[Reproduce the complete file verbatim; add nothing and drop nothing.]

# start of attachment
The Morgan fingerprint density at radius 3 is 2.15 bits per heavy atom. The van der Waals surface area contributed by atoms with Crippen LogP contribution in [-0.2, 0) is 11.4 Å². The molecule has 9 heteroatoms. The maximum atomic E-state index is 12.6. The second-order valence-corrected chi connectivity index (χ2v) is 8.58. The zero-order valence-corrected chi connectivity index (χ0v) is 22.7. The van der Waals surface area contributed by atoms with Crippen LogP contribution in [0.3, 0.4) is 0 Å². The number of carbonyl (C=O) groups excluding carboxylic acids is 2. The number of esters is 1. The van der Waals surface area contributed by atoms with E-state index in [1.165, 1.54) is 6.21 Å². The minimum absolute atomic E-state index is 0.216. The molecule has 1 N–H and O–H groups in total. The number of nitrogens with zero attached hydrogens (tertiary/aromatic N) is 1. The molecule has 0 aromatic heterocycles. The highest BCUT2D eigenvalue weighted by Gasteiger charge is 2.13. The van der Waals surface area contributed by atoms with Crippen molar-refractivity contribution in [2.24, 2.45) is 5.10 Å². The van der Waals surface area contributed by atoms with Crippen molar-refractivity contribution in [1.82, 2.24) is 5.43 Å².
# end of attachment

The Morgan fingerprint density at radius 3 is 2.15 bits per heavy atom. The van der Waals surface area contributed by atoms with Crippen LogP contribution in [-0.2, 0) is 11.4 Å². The molecule has 9 heteroatoms. The maximum atomic E-state index is 12.6. The second-order valence-corrected chi connectivity index (χ2v) is 8.58. The zero-order valence-corrected chi connectivity index (χ0v) is 22.7. The van der Waals surface area contributed by atoms with Crippen LogP contribution in [0.3, 0.4) is 0 Å². The number of carbonyl (C=O) groups excluding carboxylic acids is 2. The number of esters is 1. The van der Waals surface area contributed by atoms with E-state index in [1.165, 1.54) is 6.21 Å². The minimum absolute atomic E-state index is 0.216. The molecule has 1 N–H and O–H groups in total. The number of nitrogens with zero attached hydrogens (tertiary/aromatic N) is 1. The molecule has 0 aromatic heterocycles. The highest BCUT2D eigenvalue weighted by Gasteiger charge is 2.13. The van der Waals surface area contributed by atoms with Crippen molar-refractivity contribution in [2.24, 2.45) is 5.10 Å². The van der Waals surface area contributed by atoms with Crippen molar-refractivity contribution in [1.82, 2.24) is 5.43 Å².